A California Court of Appeals has removed the most significant legal impediment threatening California’s High-Speed Rail project. The unanimous decision of the three-judge panel, rendered on Thursday, reversed Judge Michael Kenny’s Nov. 25, 2013 ruling, which had blocked the state from issuing bonds under Prop. 1A, the High Speed Rail Act of 2008.
Justice Vance Ray, the presiding justice on the Third District of the California Courts of Appeal, writes that Kenny overstepped by injecting the judiciary into the role of the legislature.
While Proposition 1A authorized the state to issue $9.95 billion worth of bonds, the legislature had to approve them based on an evaluation of the project and its business plan. An extensive debate took place in the California Assembly and Senate and the issuance was approved in 2012. It passed in the State Senate with no votes to spare.
So everything appeared to be moving smoothly until Kenny’s decision last year which seemed to imperil the High-Speed Rail project. Yesterday’s ruling paved the ground for the project to continue planning and construction as enough funds to complete the route are sought.
The appeals court agreed with the California Attorney General’s argument that Judge Kenny’s decision last year “…jeopardizes the financing of public infrastructure throughout the state by interfering with the Legislature’s exercise of its appropriation authority, invents judicial remedies where none are provided by law, and subverts the very purpose of the validation statutes.”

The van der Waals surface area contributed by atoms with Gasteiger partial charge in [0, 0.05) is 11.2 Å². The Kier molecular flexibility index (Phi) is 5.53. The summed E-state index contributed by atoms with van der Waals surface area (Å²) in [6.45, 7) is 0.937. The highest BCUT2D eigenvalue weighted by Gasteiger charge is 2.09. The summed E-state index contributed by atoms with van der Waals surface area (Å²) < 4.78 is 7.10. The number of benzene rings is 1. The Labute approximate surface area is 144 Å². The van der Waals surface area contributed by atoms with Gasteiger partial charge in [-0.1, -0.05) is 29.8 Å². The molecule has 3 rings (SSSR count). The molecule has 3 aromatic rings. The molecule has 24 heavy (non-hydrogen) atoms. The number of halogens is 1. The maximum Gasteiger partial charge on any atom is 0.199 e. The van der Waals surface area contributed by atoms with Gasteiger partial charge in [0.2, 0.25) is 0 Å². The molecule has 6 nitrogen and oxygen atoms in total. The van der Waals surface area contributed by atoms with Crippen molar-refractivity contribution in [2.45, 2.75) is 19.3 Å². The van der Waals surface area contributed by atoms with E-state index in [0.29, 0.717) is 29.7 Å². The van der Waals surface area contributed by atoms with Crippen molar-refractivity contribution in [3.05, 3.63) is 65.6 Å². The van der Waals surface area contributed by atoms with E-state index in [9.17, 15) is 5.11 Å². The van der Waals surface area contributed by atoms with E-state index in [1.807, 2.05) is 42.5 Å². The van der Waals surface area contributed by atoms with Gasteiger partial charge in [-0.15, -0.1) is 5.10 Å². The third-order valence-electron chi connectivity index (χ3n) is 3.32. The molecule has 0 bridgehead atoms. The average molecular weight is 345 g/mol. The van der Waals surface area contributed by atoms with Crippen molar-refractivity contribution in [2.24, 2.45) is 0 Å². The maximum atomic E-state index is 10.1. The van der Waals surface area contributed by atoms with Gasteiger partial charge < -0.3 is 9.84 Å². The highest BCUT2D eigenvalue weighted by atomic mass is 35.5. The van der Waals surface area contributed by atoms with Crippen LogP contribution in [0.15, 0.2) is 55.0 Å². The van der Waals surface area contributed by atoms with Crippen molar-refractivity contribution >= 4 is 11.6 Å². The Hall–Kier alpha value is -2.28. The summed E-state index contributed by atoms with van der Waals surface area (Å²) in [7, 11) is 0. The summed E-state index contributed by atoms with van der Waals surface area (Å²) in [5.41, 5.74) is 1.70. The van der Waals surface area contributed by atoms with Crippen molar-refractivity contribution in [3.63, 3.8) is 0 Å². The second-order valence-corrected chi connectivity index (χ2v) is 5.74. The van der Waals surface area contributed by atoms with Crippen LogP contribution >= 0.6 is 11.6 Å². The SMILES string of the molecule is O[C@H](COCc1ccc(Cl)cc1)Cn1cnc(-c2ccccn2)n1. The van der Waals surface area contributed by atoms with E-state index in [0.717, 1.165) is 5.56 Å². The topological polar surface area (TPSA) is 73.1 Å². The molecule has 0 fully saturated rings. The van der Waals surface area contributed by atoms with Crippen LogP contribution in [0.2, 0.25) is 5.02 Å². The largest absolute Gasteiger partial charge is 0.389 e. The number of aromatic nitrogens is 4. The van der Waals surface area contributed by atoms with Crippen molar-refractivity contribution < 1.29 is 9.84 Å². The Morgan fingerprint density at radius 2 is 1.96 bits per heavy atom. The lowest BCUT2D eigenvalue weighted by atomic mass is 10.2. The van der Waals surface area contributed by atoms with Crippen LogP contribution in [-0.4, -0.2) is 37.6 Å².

“Moreover,” adds the court, “such an intrusive standard would offend the fundamental separation of powers between the legislative and judicial branches of government.”
A former deputy Attorney General and expert on state legal proceedings who spoke to Streetsblog on anonymity said that the appellate decision is intentionally detailed and long. “They want to put an end to this nonsense,” he said, referring to the court’s desire to stop future legal proceedings from delaying the project.
Of course, there are plenty of High-Speed Rail opponents who were unhappy with the ruling.
“Justices lowered the bar for agencies to provide evidence of need for funding,” said Aaron Fukuda, a party in the case and co-chairman of Citizens for California High-Speed Rail Accountability, a Kings County-based group. “Essentially the Authority could have written on a post-it ‘give me money’ and that is good enough.”
Citizens for High-Speed Rail Accountability claimed in their suit that changes in the project, both in cost and estimated speed of the finished rail line, invalidated the voters decision to partially fund the project in 2008.